Finally, plaintiff alleges that since being employed by defendant he has been subjected to unwanted and unwarranted verbal abuse in the workplace including behavior in violation of company rules prohibiting the use of profane, obscene, or threatening language or conduct towards subordinates and fellow employees. Id. ¶20.

Standard of Review

A motion to dismiss tests the legal sufficiency of the complaint. Kost v. Kozakiewicz, 1 F.3d 176, 183 (3d Cir. 1993). In deciding a motion to dismiss, the court is not opining on whether the plaintiff will be likely to prevail on the merits. Rather, when considering a motion to dismiss, the court accepts as true all factual allegations in the complaint and views them in a light most favorable to the plaintiff. U.S. Express Lines Ltd. v. Higgins, 281 F.3d 383, 388 (3d Cir. 2002). The pleader is required to "set forth sufficient information to outline the elements of his claim or to permit inferences to be drawn that these elements exist." Kost, 1 F.3d at 183 (citing 5A CHARLES A. WRIGHT & ARTHUR R. MILLER, FEDERALPRACTICE AND PROCEDURE § 1357 (2d ed. 1990)). A motion to dismiss will only be granted if it appears that the plaintiff can prove no set of facts in support of his claims which would entitle him to relief. Id. Moreover, the court is under a duty to examine the complaint independently to determine if the factual allegations set forth could provide relief under any viable legal theory. Conley v. Gibson, 355 U.S. 41, 45-46 (1957).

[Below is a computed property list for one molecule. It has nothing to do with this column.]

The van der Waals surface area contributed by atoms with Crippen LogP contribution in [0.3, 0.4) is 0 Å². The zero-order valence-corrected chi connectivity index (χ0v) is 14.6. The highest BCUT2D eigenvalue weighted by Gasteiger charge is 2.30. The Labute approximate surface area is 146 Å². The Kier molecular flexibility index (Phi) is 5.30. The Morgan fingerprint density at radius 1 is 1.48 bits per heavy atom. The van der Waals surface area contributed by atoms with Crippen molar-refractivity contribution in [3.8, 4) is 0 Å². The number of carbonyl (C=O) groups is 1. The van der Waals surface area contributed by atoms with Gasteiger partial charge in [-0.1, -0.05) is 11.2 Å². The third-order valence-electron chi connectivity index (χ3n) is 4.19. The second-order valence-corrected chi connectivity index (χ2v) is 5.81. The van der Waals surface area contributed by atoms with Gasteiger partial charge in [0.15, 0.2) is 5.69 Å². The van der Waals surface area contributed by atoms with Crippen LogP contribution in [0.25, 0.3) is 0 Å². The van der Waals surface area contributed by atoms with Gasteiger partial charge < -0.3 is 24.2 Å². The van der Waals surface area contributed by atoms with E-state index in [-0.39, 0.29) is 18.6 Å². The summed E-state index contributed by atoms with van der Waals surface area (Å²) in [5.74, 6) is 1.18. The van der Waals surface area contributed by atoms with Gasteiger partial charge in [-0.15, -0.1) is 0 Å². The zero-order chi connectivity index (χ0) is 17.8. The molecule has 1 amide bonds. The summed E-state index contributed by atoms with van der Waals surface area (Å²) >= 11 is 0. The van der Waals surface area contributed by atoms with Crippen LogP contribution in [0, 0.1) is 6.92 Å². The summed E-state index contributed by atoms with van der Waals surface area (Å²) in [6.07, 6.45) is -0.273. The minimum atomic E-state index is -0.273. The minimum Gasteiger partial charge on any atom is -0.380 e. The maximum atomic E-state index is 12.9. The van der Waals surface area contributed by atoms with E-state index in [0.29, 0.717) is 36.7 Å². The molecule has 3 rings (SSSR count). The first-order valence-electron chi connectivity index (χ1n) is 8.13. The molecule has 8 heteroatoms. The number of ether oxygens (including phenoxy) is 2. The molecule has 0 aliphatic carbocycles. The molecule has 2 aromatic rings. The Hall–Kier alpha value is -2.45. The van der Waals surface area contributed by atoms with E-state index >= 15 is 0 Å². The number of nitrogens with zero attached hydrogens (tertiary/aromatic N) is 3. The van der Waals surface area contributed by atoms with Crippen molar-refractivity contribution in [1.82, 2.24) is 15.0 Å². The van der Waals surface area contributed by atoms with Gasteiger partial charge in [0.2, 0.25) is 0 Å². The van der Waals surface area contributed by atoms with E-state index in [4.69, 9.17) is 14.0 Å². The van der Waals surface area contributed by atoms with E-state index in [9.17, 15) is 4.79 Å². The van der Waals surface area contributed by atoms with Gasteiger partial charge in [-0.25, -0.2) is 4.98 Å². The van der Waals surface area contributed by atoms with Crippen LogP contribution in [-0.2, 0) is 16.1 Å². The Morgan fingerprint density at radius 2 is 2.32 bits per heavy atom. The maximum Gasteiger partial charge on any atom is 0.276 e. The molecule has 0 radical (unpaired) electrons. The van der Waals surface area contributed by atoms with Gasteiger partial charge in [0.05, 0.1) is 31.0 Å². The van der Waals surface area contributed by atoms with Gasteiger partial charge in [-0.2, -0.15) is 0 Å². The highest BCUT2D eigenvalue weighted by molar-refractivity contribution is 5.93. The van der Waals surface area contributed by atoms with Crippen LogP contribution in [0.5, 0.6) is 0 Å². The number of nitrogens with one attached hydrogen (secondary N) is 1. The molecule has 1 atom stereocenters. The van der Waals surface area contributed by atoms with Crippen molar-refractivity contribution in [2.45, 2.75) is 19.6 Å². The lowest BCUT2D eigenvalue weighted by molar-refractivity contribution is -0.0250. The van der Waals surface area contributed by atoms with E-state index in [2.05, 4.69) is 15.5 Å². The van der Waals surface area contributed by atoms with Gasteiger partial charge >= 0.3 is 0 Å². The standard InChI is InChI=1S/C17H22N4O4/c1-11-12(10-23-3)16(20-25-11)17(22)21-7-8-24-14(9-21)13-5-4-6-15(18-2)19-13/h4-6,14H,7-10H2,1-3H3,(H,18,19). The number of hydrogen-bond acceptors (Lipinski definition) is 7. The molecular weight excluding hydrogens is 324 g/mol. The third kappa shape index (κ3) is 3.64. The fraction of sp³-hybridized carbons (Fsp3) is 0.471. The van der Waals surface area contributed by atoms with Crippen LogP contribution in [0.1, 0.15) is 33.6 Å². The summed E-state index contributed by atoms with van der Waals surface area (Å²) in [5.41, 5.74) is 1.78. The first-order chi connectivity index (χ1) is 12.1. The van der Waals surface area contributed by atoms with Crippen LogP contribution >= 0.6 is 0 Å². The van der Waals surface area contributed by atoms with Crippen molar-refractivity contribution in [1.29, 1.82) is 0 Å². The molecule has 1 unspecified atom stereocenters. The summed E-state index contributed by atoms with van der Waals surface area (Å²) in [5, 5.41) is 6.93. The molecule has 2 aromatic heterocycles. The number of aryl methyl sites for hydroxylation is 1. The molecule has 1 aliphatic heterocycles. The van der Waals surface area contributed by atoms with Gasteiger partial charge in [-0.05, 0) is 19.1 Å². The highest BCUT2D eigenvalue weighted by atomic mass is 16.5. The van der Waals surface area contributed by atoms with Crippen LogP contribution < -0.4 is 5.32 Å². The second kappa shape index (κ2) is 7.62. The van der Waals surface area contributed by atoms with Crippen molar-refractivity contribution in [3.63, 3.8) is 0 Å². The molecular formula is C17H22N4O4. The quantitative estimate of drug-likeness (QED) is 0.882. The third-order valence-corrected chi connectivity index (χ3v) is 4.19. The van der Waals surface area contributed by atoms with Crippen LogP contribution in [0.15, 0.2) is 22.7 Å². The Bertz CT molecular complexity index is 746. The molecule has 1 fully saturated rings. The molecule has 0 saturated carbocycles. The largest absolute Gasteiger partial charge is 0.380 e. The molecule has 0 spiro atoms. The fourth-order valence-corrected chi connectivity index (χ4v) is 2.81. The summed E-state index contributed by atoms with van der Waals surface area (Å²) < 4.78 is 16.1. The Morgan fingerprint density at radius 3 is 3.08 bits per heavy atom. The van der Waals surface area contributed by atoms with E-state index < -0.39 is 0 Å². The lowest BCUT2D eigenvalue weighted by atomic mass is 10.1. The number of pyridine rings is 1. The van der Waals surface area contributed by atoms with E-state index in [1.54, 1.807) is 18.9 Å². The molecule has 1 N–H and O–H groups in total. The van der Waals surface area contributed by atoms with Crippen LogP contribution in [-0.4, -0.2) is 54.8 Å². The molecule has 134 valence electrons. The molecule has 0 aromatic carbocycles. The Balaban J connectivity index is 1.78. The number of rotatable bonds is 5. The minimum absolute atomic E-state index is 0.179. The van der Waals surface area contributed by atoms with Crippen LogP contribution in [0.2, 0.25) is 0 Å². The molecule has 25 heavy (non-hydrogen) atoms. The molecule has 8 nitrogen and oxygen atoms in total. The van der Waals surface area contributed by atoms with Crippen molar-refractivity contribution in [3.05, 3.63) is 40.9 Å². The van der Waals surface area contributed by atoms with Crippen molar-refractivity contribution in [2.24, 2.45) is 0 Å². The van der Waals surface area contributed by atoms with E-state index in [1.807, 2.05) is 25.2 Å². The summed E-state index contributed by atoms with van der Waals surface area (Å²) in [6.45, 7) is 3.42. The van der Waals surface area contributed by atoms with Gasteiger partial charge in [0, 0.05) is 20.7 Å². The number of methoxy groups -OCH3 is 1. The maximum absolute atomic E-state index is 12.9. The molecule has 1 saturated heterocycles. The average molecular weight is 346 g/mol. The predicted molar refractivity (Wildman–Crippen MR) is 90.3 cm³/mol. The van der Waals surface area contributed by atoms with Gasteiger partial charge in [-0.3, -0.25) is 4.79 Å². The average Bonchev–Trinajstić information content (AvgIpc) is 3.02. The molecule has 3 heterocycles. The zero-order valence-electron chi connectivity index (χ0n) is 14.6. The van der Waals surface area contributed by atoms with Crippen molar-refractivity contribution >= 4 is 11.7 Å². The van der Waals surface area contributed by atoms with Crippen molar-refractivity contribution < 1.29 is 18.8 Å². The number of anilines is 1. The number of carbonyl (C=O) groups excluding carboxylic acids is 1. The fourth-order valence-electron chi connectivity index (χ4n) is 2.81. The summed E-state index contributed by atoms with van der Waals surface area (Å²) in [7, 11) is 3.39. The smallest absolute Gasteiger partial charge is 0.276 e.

While this court is mindful that pro se plaintiffs are not held to as high of a standard as litigants that are represented by counsel, a pro se plaintiff must still plead the essential elements of his claim and is not excused from conforming to the standard rules of civil procedure. McNeil v. United States, 508 U.S. 106, 113 (1993) ("[W]e have never suggested that procedural rules in ordinary civil litigation should be interpreted so as to excuse mistakes by those who proceed without counsel. . . ."); Haines v. Kerner, 404 U.S. 519, 520 (1972). Thus, plaintiff, even though he is pro se, must set forth sufficient ...